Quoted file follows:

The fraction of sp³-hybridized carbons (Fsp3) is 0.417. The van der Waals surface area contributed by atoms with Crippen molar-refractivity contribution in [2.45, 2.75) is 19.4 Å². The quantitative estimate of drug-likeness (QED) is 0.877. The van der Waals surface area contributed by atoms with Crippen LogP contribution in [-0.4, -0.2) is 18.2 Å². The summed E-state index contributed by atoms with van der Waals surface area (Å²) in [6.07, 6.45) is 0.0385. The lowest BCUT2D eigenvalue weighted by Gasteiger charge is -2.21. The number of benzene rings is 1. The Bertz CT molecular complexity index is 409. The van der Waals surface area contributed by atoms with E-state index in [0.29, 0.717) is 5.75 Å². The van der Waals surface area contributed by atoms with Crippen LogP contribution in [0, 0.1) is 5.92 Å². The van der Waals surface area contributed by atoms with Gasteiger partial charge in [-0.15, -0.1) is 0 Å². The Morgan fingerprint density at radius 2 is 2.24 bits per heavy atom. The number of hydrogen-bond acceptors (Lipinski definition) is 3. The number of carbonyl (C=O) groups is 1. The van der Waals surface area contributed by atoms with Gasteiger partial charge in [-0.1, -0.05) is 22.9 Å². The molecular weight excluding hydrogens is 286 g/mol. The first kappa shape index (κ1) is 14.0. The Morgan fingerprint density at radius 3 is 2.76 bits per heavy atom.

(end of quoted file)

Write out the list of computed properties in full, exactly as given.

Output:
The fraction of sp³-hybridized carbons (Fsp3) is 0.417. The van der Waals surface area contributed by atoms with Crippen molar-refractivity contribution in [2.45, 2.75) is 19.4 Å². The quantitative estimate of drug-likeness (QED) is 0.877. The van der Waals surface area contributed by atoms with Crippen LogP contribution in [-0.4, -0.2) is 18.2 Å². The summed E-state index contributed by atoms with van der Waals surface area (Å²) in [6.07, 6.45) is 0.0385. The lowest BCUT2D eigenvalue weighted by Gasteiger charge is -2.21. The number of benzene rings is 1. The Bertz CT molecular complexity index is 409. The van der Waals surface area contributed by atoms with E-state index in [0.29, 0.717) is 5.75 Å². The van der Waals surface area contributed by atoms with Crippen LogP contribution in [0, 0.1) is 5.92 Å². The van der Waals surface area contributed by atoms with Gasteiger partial charge in [-0.15, -0.1) is 0 Å². The Morgan fingerprint density at radius 2 is 2.24 bits per heavy atom. The number of hydrogen-bond acceptors (Lipinski definition) is 3. The number of carbonyl (C=O) groups is 1. The van der Waals surface area contributed by atoms with Gasteiger partial charge in [-0.1, -0.05) is 22.9 Å². The molecular weight excluding hydrogens is 286 g/mol. The first kappa shape index (κ1) is 14.0. The Morgan fingerprint density at radius 3 is 2.76 bits per heavy atom.